How is Wildlife Affected?
Ice Habitat Melting
Muir Glacier in Alaska is drastically melting (explained further in a previous page) due to climate change, but this isn't the only glacier experiencing this. Earthsky.org indicates that there are 19 bird species and 17 mammalian species travel to these glaciers and snow patches. Most of the time, it is to catch food that is in the glaciers.
There is wildlife, like polar bears, who depend on this kind of ice to live. If this ice melts, then the polar bears are losing their habitat. According to National Geographic, polar bears are starving due to this. These bears need sea ice to hunt for seals, which is 95% of their diet. They are suffering due to us. It is yet another impact and effect of the climate crisis.
We know by now that humans are releasing carbon dioxide into the air. Not all of it stays in the air, though. Some of it lands on the ground, but some of it goes into the ocean. What happens then? According to NOAA, one quarter of the carbon dioxide produced by fossil fuels ends up in the ocean. It's not just plastic in there. The ocean has taken up about 525 billion tons of carbon since the Industrial Era. We can thank the oceans for taking in extra carbon and slowing down global warming, but even that has a price.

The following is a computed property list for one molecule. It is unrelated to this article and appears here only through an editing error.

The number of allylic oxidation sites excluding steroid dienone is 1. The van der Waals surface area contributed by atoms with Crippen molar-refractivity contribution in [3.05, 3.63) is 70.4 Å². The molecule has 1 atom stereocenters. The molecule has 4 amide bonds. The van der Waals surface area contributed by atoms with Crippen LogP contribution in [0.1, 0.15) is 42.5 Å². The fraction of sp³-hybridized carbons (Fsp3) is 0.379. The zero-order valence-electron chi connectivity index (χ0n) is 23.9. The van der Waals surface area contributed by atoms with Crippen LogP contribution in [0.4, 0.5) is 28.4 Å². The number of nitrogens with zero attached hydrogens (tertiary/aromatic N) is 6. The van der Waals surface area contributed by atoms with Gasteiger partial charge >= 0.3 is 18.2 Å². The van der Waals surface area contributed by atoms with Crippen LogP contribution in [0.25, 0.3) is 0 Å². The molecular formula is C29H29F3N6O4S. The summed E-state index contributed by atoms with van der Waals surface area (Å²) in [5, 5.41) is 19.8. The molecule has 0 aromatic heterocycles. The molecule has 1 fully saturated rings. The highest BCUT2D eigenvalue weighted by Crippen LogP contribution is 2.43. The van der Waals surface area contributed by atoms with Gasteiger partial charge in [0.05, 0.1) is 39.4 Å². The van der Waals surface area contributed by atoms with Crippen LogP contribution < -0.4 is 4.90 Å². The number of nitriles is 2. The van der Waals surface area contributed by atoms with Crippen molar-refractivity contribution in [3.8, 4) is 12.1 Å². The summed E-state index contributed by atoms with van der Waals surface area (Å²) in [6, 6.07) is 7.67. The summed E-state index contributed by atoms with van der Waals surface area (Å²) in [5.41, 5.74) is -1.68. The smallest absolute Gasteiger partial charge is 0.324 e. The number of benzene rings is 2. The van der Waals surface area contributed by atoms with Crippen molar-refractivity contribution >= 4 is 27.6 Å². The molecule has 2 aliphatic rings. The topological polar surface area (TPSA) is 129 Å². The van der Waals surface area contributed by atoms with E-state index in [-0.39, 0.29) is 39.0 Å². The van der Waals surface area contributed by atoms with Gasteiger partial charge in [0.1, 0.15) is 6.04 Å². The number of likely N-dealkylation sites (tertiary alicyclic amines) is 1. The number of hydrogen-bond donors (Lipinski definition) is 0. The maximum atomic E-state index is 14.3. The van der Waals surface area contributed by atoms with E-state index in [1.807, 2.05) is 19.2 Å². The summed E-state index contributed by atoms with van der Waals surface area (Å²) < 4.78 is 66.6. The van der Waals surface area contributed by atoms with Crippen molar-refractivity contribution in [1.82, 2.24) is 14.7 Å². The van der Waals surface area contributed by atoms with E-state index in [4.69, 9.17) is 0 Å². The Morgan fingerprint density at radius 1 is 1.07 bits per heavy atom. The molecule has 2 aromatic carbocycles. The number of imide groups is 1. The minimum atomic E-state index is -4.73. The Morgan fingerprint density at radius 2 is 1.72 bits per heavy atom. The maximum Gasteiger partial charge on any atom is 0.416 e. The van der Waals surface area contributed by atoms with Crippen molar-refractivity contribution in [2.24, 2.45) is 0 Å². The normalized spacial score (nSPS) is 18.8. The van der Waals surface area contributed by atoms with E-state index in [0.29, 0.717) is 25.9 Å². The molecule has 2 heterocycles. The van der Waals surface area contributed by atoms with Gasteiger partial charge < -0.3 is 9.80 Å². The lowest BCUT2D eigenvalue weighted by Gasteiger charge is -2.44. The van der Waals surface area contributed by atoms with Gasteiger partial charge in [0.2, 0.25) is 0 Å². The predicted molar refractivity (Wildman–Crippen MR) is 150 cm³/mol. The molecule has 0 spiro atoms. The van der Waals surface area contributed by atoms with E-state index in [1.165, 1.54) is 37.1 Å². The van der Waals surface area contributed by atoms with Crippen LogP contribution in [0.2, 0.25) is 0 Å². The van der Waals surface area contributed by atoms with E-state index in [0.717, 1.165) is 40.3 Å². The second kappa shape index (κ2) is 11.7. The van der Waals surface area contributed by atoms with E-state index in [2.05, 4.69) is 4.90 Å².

When carbon dioxide dissolves in seawater, the water then gets more acidic. You might be asking, "The oceans are huge. How can us miniscule humans affect the vast oceans like that?" In the past 200 years, the ocean has become 30% more acidic.
You may find yourself asking: what's wrong with a little acidity? It affects ecosystems. The shells of some sea creatures are already dissolving. Invasive species that are more tolerant of the environmental conditions could appear as well.
Some cultures rely only on fish to survive. What happens when the acid kills the majority of them? There will be too little to eat, and the humans will be starved. Ocean acidification will also bleach coral that the ocean ecosystem depends on.
The whole ecosystem could collapse due to this.
The EPA indicates that the forest occupies about one third of the United States' land area alone. Forests have been shown to provide benefits to society like give extra oxygen, clean the atmosphere, and most importantly, regulate carbon emissions. The forest depends on a good climate to thrive, and a worsening climate can also worsen the state of the forests. The growth season is one of the many factors affected by this. Warming temperatures increase the length of this season, but they also shift the geographic ranges of trees and other forest species. This can be a problem for species that only live in exclusive areas.
Increasing temperatures also are shown to expand the ranges of certain invasive insects shown to damage forests, like the pine beetle. Pine beetles have shown to damage more than 3.7 million acres of forest in Canada and southern Alaska. When trees die, they release all their stored carbon into the atmosphere. Imagine then, how much emissions would be released by 3.7 million acres of dead trees. The carbon then goes back into the atmosphere, and temperatures warm. More beetles come, more trees die, and more emissions are released. It is yet another feedback loop caused by the climate crisis.